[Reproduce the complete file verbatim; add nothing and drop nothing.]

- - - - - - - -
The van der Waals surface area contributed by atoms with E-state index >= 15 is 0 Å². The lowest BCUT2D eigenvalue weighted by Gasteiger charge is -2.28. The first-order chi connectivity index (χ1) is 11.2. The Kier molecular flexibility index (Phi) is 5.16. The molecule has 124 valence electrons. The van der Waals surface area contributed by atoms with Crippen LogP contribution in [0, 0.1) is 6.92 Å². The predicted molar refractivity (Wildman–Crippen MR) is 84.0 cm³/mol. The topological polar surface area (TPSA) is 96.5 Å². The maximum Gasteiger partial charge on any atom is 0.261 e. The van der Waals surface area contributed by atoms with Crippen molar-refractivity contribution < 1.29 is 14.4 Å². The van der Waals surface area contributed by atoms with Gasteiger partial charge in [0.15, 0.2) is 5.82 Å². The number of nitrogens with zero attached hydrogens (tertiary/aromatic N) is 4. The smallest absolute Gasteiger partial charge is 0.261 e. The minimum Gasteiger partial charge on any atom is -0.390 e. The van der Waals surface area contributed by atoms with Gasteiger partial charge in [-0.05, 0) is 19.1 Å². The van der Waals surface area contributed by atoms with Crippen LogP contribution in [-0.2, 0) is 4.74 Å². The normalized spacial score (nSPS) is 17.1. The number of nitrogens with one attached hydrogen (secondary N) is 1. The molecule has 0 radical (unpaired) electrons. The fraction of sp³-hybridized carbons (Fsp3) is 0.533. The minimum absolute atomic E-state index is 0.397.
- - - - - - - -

The van der Waals surface area contributed by atoms with E-state index >= 15 is 0 Å². The lowest BCUT2D eigenvalue weighted by Gasteiger charge is -2.28. The first-order chi connectivity index (χ1) is 11.2. The Kier molecular flexibility index (Phi) is 5.16. The molecule has 124 valence electrons. The van der Waals surface area contributed by atoms with Crippen LogP contribution in [0, 0.1) is 6.92 Å². The predicted molar refractivity (Wildman–Crippen MR) is 84.0 cm³/mol. The topological polar surface area (TPSA) is 96.5 Å². The maximum Gasteiger partial charge on any atom is 0.261 e. The van der Waals surface area contributed by atoms with Crippen molar-refractivity contribution < 1.29 is 14.4 Å². The van der Waals surface area contributed by atoms with Gasteiger partial charge in [0.15, 0.2) is 5.82 Å². The number of nitrogens with zero attached hydrogens (tertiary/aromatic N) is 4. The smallest absolute Gasteiger partial charge is 0.261 e. The minimum Gasteiger partial charge on any atom is -0.390 e. The van der Waals surface area contributed by atoms with Gasteiger partial charge in [-0.05, 0) is 19.1 Å². The van der Waals surface area contributed by atoms with Crippen LogP contribution in [-0.2, 0) is 4.74 Å². The normalized spacial score (nSPS) is 17.1. The number of nitrogens with one attached hydrogen (secondary N) is 1. The molecule has 0 radical (unpaired) electrons. The fraction of sp³-hybridized carbons (Fsp3) is 0.533. The minimum absolute atomic E-state index is 0.397.